Laws are often a few steps behind technology. Criminals know this, so when something new is invented, they usually have some leeway before the fix. What would happen if you were the victim of some kind of crime in the metaverse? If you went to the police… would they understand you, or would you think you escaped from a video game and are disoriented? To prevent this, one of the largest police forces in the world is already working in the metaverse to train its officers. And, believe it or not, it’s the sensible thing to do.
Interpol just arrived in the metaverse
The Metaverse is for many a recreational place to interact with other distant humans. However, you should never let your guard down. Once virtual worlds grow in popularity, they will be filled with criminals, as has happened many times before with other disruptive technologies.
What are the dangers of the metaverse? How can cybercriminals operate there? Well, that’s what the International Criminal Police Organization, better known as INTERPOL, wants to know.
To protect us, they must first understand us
Taking advantage of Interpol’s 90th General Assembly in New Delhi, this organization agreed to launch the world’s first police metaverse. The basic idea is that law enforcement from all member countries of this organization can enter a virtual environment to understand how virtual worlds work.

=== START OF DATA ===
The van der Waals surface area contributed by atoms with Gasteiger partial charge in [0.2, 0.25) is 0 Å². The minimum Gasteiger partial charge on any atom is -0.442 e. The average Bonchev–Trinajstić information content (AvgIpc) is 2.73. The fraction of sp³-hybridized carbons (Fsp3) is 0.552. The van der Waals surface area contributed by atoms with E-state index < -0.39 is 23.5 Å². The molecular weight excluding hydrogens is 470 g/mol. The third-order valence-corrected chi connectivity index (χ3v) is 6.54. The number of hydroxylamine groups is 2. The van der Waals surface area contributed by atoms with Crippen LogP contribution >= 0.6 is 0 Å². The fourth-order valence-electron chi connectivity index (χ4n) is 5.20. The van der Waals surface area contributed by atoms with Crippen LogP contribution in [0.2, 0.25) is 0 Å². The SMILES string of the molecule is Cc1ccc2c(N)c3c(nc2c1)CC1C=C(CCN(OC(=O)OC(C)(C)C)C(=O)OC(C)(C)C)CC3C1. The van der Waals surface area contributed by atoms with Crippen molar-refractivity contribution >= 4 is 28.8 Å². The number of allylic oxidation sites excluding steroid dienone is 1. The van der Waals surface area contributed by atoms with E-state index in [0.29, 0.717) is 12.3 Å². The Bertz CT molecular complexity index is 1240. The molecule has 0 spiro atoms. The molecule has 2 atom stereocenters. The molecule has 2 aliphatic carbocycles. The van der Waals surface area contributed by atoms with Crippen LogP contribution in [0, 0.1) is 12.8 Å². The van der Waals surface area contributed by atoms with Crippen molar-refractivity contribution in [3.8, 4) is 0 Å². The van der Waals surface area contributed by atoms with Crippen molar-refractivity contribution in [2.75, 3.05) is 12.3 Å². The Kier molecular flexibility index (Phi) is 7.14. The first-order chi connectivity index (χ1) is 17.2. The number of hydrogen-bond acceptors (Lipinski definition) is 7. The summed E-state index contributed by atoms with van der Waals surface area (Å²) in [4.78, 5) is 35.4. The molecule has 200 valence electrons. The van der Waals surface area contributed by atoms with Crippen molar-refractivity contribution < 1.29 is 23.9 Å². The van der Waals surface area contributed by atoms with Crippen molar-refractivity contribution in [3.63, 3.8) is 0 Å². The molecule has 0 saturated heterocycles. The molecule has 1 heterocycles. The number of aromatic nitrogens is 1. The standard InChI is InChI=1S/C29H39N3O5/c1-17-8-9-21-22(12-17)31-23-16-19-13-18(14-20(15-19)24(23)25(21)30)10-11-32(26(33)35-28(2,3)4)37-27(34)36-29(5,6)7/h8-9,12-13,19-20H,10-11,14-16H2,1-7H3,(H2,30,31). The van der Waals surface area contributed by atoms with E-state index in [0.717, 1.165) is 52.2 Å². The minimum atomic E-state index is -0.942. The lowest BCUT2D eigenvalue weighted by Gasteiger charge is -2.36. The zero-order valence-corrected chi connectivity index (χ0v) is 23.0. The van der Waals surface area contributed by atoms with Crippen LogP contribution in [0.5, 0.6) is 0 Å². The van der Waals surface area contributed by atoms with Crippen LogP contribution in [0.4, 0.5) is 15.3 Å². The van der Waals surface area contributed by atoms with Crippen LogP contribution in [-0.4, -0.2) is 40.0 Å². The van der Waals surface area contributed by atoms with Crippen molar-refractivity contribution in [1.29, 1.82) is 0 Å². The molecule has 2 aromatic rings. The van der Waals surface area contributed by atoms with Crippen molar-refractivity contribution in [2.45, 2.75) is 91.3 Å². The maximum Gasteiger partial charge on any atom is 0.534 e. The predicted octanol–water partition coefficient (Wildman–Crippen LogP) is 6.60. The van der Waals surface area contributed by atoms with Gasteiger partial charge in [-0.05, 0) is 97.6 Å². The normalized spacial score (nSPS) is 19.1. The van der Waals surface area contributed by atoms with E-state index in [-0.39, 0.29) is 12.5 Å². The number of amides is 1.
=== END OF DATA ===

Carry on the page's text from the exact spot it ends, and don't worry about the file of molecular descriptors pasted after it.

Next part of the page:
Agents will spend hours in their controlled metaverse studying how criminal masterminds might operate. Thus, they could not only identify the way in which criminals could commit serious crimes already committed online (fraud, threats, drug distribution…), but they could also study new types of crimes that might arise within the framework of the metaverse. This information will be used to protect people connected to virtual reality.
A start in cooperation with governments
Already in the assembly, Interpol has compiled a list of the most important crimes that must be investigated and prosecuted so that they are not committed in the metaverse. What worries this entity most is that criminals may find a new way to commit crimes against children, just as it is worrying that virtual reality is being used to commit financial fraud on a global scale.
However, the list of crimes is quite long. Interpol has also focused on theft of private information, ransomware, phishing and document forgery. They also expressed concern that the metaverse could foster new forms of sexual assault and harassment.
Of course, agents will not work alone. It would be pointless to connect hundreds of civil servants to virtual reality without a guide. The organization will work closely with a group of experts in this field.
Although it may seem unbelievable, Interpol is not the first police organization to work with the metaverse. A little while ago, the United Arab Emirates police had already announced a similar service for its police officers.